Virginia was more than three hundred kilometers away when the light burst toward her. Every nerve ending in her body began to record a strange, prickling sensation -- the sheer pressure of photons trying to push her backward. No shadows were cast anywhere in the tower, so bright was the glare. It pierced walls, ceramic beams, notepads, and people -- four hundred thousand people. The maglev terminal connecting Sri Lanka Tower to London and Sydney, the waste treatment centers that sustained the lakes and farms, all the shops, theaters, and apartments liquefied instantly. The structure began to slip and crash like a giant waterfall, but gravity could not yank it down fast enough. The Tower became vapor before it could fall half a meter. At the vanished city's feet, the trees of the forest were no longer able to cast shadows; they had themselves become long shadows of carbonized dust on the ground."
In Kandy and Columbo, where sidewalks steamed, the relativistic onslaught was unfinished. The electromagnetic pulse alone killed every living thing as far away as Bombay and the Maldives. All of India south of the Godavari River became an instant microwave oven. Nearer the epicenter, Demon Rock glowed with a fierce red heat, then fractured down its center, as if to herald the second coming of the tyrant it memorialized. The air blast followed, surging out of the Indian Ocean -- faster than sound -- flattening whatever still stood. As it slashed north through Jaffna and Madurai, the wave front was met and overpowered by shocks rushing out from strikes in central and southern India.
Across the face of the planet, without warning, thousands of flaming swords pierced the sky...
Then out of no where -- out of the deep impersonal nowhere -- came a bombardment that even the science fiction writers had failed to entertain.
Just nine days short of America's tricentennial celebrations, every inhabited planetary surface in the solar system had been wiped clean by relativistic bombs. Research centers on Mars, Europa, and Ganymede were silent; even tiny Phobos and Moo-kau were silent. Port Chaffee was silent. New York, Colombo, Wellington, the Mercury Power Project and the Asimov Array. Silent. Silent. Silent.
A Valkyrie rocket's transmission of Mercury's surface had revealed thousands of saucer-shaped depressions where only hours before had existed a planet-spanning carpet of solar panels. The transmission had lasted only a few seconds -- just long enough for Isak to realize there would be no more of the self-replicating robots that had built the array of panels and accelerators, just long enough for him to understand that humanity no longer possessed a fuel source for its antimatter rockets -- and then the transmission had ceased abruptly as the Valkyrie disappeared in a silent white glare.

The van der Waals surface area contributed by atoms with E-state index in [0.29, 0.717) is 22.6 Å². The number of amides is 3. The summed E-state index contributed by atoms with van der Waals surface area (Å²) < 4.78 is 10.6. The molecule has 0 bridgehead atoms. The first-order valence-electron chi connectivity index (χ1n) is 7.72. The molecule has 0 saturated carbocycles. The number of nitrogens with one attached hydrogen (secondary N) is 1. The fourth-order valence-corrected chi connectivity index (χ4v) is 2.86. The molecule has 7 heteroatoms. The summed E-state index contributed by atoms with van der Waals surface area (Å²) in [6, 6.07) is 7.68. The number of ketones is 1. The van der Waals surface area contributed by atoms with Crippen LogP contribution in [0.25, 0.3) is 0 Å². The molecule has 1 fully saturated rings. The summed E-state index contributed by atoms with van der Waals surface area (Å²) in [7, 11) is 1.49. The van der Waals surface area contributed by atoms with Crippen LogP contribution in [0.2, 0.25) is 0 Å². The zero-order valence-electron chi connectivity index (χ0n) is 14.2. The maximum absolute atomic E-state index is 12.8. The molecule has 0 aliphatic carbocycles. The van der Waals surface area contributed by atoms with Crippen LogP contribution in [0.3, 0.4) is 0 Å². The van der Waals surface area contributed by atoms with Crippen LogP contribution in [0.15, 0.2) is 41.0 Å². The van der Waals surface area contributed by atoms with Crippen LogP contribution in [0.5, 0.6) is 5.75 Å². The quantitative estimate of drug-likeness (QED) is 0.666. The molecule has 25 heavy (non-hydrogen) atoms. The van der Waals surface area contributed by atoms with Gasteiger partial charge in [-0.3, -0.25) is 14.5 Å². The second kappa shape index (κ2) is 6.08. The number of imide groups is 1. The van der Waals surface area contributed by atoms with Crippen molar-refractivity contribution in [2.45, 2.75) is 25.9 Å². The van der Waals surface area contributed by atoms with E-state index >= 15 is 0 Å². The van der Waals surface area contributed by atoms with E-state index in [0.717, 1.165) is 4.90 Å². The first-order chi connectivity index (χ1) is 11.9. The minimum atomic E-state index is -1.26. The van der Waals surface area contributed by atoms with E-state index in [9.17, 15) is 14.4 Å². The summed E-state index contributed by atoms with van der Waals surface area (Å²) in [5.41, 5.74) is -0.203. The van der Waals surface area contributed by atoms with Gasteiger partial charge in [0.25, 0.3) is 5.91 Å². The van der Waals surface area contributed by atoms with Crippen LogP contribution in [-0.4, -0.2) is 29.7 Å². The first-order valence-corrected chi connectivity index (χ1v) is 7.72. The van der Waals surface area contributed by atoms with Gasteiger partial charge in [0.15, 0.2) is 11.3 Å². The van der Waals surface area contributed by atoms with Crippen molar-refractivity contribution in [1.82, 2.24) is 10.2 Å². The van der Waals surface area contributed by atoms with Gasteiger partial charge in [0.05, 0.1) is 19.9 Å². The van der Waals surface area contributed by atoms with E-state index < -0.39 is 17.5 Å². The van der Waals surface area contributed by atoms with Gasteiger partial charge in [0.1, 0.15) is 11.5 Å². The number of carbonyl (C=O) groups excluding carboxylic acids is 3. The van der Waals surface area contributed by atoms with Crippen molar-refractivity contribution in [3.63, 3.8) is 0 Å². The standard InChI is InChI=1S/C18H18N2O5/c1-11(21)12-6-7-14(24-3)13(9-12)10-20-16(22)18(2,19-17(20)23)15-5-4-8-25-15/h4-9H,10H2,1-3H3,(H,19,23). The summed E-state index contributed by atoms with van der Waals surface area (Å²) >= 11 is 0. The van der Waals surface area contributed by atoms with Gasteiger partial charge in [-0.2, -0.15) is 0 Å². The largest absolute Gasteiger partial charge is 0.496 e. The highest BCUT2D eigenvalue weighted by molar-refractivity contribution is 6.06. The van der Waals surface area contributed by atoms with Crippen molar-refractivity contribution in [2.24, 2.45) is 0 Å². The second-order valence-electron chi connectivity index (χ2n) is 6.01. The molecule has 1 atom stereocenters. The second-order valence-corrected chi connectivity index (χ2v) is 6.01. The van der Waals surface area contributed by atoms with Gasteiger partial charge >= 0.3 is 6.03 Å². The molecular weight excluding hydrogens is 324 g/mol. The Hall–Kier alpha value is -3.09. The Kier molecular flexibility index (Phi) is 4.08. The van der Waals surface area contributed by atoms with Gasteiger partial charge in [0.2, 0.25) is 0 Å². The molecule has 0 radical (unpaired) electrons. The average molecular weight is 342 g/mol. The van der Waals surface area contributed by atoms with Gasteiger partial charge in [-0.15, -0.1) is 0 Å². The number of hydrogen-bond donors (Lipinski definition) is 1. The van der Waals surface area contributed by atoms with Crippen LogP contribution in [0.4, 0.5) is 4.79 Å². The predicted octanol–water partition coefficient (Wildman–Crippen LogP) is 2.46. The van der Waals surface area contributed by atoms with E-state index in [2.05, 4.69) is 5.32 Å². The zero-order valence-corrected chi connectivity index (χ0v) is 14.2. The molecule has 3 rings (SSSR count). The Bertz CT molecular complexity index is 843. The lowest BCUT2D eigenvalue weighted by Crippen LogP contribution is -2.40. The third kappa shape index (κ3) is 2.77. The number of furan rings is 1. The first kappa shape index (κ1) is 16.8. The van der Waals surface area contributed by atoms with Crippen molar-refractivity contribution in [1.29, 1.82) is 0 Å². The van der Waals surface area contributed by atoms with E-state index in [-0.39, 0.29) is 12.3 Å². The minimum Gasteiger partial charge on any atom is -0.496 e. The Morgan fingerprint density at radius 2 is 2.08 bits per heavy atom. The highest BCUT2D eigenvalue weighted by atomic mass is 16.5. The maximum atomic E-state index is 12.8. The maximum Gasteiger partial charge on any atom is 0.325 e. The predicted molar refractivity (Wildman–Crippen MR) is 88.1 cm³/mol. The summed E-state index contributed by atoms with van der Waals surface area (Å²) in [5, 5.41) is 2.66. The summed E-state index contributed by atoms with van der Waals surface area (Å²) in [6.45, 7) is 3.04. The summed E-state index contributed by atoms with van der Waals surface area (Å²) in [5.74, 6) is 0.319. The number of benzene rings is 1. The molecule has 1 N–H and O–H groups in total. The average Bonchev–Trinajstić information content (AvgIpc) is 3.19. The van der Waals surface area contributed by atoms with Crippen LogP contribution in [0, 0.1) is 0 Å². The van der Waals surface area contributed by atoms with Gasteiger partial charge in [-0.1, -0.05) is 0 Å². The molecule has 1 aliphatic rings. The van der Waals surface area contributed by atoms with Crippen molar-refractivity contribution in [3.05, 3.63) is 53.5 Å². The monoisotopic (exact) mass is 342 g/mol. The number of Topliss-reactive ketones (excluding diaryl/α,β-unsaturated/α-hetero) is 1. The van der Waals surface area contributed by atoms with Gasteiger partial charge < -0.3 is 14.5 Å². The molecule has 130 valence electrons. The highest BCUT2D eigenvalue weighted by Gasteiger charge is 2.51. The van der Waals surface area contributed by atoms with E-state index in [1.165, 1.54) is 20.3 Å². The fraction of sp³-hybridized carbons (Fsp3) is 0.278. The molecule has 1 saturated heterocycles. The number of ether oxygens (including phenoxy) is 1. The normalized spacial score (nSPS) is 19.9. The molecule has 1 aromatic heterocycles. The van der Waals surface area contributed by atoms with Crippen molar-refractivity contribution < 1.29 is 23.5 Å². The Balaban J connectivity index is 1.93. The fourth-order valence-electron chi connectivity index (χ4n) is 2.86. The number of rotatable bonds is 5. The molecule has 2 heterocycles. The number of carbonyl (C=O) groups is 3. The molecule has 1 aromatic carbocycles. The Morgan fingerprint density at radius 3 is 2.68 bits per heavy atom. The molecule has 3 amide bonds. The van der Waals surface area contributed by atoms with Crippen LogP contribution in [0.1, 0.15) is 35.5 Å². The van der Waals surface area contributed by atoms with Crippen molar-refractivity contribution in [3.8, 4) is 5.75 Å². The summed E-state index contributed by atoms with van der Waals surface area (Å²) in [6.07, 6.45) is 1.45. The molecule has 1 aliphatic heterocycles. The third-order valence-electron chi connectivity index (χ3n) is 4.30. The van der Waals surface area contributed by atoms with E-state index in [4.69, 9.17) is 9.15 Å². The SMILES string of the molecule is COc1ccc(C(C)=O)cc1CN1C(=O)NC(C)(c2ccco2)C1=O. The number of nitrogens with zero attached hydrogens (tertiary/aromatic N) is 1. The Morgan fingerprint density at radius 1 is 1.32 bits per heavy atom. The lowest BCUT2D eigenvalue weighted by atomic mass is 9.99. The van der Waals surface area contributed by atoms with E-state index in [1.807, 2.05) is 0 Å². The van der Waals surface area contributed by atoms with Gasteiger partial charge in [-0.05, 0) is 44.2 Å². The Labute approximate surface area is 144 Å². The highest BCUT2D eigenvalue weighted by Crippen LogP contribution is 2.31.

>Can a light be so intense it does not cast a shadow?
Kinda. We generally don't think of 'light' being anything above or below the frequencies we can see in, but their is only a difference in energy between the color blue, radio waves and gamma rays. A relativistic mass that is suddenly converted into energy due to a deceleration is going to put out EM on every wavelength and a whole fuck ton of it.
I think that at a point with enough 'light' you will melt anything that absorbs at it's wavelengths, so with just visible light you will still sorta cast shadows at least until back scatter puts light into the dark areas.
>The Killing Star?
Yep but taken from reference of: http://www.projectrho.com/public_html/rocket/spacegunexotic.php
And actually in another second of thinking, if you have soft gamma rays just above the UVC range they will slow and emit lower energy photons as they bleed off energy. Technically any source of x or gamma rays will be able to light up the shadows due to the chain of energy releases, pair production and annihilation that happens.
But even can't get near it even with someone you don't like crazy powerful EM radiation sources don't actually put out much power. A 12W iridium source that will out right kill you if you picked it up and looked at it for about 30s is still only 12 watts.
The example from above is much larger. Much larger.
I hate pleiades' threads because they make me feel dumb.
Gravity waves travel at c.
Gravity itself is the curvature of spacetime. You can no more outrun it then you can the ground beneath your feet.
Also, no, the photon does not have mass. That's why it also travels at c.
Yeah, I used to be really into this stuff when I was a kid, but somewhere along the way it got too advanced and I just cannot catch up now. Every time I try to wrap my head around any of it, it doesn't make sense now.
Animu turned me dumb
Any other sci-fi/space anime you guys want to talk about, while we're at it?
How did they throw galaxies at each other in TTGL? Is it possible to throw a planet into someone like in Diebuster. How did pic related happen and also on a scale of 1-10 how literally fucking based was Diebuster?
What is funny though, is if you have faster than light travel, in any way or form, you also have time travel. Not necessarily causality violation. A portal network can exist with the right topology to disallow causality violation, though it is an interesting exercise. But time travel, surely.
And the way FTL is presented in any way and form in SF allows both time travel and causality violation.
I want to see the smartcunt explain it.
>Wanting to explain perfection.
There are more things in heaven and earth, anon, than are dreamt of in your philosophy.